Wednesday, 28 October 2015
Now may He who supplies seed to the sower, and bread for food, supply and multiply the seed you have sown and increase the fruits of your righteousness, 2 Corinthians 9:10
In accord with verses 6-9, Paul now pronounces a hopeful blessing upon the promised seed which the Corinthians intend to sow. As they give, Paul desires that they will also receive a harvest in return. “Now may He” is obviously speaking of the Lord who is the Source of all things. It is “He who supplies seed to the sower.”
The word for “supplies” here is epichorégeó and it used for the first time in Scripture. Charles Ellicott notes its unusual history –
“Originally it expressed the act of one who undertook to defray the expenses of the chorus of a Greek theatre. As this was an act of somewhat stately generosity, the verb got a wider range, and was applied to any such act, and was so transferred in like manner by the Apostle, probably, as far as we can trace, for the first time, to the divine bounty.
Paul, leaning on his understanding of the Greek cultures and traditions, uses this word in a new sense as he ascribes the supplying he speaks of directly to the Creator, from whom all things originally stem. He will use the word two more times in his epistles and Peter will pick it up from him and use it twice as well.
The phrase “seed to the sower” finds its roots in Isaiah. There he wrote –
“For as the rain comes down, and the snow from heaven,
And do not return there,
But water the earth,
And make it bring forth and bud,
That it may give seed to the sower
And bread to the eater,
11 So shall My word be that goes forth from My mouth;
It shall not return to Me void,
But it shall accomplish what I please,
And it shall prosper in the thing for which I sent it.” Isaiah 55:10, 11
In addition to such seed, it is the Lord who provides “bread for food.” The seed grows, it is harvested and then it is turned into bread to feed man. Paul asks that such a blessing of prosperity from a seed, even to a full stomach, come upon the Corinthians with the petition that the Lord “supply and multiply the seed you have sown.” They have pronounced that they would give a gift and Paul writes as if the gift has already been collected. In turn for their (promised) faithfulness, his words beg for a return blessing upon them.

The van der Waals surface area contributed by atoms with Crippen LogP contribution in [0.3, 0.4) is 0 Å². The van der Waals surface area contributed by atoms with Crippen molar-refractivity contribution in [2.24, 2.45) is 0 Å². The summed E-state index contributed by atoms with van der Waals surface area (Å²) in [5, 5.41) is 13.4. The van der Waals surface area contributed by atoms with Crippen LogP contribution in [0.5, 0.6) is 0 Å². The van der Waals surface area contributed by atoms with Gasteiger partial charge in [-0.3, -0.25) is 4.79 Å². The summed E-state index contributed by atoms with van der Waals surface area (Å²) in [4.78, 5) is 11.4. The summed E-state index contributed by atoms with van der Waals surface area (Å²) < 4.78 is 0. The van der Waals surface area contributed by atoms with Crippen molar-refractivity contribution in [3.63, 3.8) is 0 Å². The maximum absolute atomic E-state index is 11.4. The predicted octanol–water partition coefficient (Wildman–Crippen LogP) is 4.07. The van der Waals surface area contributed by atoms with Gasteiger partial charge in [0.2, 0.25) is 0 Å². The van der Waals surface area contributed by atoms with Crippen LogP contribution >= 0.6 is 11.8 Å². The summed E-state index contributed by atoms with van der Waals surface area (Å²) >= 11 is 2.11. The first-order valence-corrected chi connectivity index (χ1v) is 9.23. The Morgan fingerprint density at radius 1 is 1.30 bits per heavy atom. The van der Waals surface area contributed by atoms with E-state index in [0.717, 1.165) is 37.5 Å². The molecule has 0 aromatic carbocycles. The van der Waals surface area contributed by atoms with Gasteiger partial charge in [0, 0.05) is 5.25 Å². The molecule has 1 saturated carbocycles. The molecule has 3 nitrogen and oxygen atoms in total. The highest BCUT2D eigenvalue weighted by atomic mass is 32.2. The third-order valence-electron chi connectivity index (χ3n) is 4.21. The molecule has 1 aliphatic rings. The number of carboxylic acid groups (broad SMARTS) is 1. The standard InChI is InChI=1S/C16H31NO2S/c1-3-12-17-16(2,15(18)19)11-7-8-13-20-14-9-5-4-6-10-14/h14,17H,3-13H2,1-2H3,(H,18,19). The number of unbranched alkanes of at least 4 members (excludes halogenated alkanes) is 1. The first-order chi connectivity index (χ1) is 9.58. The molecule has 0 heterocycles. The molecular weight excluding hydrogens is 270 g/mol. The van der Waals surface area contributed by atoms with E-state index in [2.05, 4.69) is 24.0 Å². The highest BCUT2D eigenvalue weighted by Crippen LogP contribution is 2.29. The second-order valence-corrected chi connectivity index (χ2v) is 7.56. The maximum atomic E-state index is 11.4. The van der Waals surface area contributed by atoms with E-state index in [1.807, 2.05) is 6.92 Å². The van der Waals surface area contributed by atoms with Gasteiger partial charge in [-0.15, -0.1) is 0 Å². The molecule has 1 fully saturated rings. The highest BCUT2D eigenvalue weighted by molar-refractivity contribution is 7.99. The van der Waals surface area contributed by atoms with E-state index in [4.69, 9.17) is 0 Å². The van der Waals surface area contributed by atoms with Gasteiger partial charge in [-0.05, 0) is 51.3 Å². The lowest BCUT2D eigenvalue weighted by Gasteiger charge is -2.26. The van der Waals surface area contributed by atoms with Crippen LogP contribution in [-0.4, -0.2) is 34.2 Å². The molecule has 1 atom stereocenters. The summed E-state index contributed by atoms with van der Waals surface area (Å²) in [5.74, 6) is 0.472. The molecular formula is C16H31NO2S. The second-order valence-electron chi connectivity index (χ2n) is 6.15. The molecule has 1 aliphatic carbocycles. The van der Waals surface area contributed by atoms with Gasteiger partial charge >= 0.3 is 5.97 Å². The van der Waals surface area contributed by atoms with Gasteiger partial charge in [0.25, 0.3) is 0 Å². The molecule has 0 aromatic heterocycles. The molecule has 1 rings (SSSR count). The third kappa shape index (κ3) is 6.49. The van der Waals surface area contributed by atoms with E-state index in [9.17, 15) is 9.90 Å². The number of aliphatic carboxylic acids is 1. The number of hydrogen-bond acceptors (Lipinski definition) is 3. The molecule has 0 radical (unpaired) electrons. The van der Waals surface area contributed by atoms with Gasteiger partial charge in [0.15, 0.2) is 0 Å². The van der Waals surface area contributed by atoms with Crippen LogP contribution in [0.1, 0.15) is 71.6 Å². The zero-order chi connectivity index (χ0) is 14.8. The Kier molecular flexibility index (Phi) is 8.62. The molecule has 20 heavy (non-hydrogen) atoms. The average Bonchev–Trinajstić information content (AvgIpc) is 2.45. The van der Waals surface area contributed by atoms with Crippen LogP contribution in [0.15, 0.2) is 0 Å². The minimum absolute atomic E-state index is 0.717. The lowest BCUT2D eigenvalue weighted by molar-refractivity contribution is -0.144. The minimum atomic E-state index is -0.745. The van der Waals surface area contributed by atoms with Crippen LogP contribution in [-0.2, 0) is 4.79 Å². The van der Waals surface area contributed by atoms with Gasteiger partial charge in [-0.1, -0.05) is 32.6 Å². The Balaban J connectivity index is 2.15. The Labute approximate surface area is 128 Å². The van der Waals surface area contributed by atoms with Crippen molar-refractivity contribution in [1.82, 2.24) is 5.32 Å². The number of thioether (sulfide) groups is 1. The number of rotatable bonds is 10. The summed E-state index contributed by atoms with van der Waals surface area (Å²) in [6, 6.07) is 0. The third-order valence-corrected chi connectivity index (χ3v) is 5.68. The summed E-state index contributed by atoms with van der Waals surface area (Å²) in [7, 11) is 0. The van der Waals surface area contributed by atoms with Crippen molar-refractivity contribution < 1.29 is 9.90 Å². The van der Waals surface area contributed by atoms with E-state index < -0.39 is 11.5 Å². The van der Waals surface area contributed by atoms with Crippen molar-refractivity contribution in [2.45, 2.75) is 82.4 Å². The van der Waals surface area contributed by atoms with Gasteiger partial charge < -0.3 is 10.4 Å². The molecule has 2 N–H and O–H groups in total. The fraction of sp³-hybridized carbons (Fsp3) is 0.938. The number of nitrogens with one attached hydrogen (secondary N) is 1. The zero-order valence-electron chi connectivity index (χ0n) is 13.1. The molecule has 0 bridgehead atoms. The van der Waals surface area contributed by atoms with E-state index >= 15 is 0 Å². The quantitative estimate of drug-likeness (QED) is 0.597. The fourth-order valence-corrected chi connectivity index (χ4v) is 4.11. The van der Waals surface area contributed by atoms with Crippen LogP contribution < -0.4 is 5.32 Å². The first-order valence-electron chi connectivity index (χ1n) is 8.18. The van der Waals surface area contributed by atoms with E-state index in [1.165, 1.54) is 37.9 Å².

However, the final words show that the return is not just a return of the same type which was sown. They are to invest money, but Paul asks that the Lord will “increase the fruits of your righteousness.” The words come from the Greek translation of Hosea 10:12 and indicate spiritual blessings. It is the fruits of the righteousness and not necessarily the fruits of the seed that will be increased. Paul then is referring as much to heavenly rewards as he is referring to an earthly return on their investment.
It would be inappropriate to think that by giving money that a sudden shower of money would come flooding back down on them. Rather, the rewards may come in this life, or they may come at the time of our meeting with Christ at the judgment seat. But either way, they will come. The Lord will reward all faithful sowing.
Life application: When you give, do so with an open hand and without attaching conditions upon the gift. If you give in hopes of receiving back, then you have given with the wrong intention. Be content to share what you have. The Lord will reward you in His own way and in His own time.
Lord, help my heart to be right before You, not looking for something in return for the good things I do for others. Instead, help me to be open-handed to others without expecting to profit off of my deeds. I know that You will reward me according to Your wisdom and in Your timing. Let my heart simply be glad to help others, knowing that it is the right thing to do. Amen.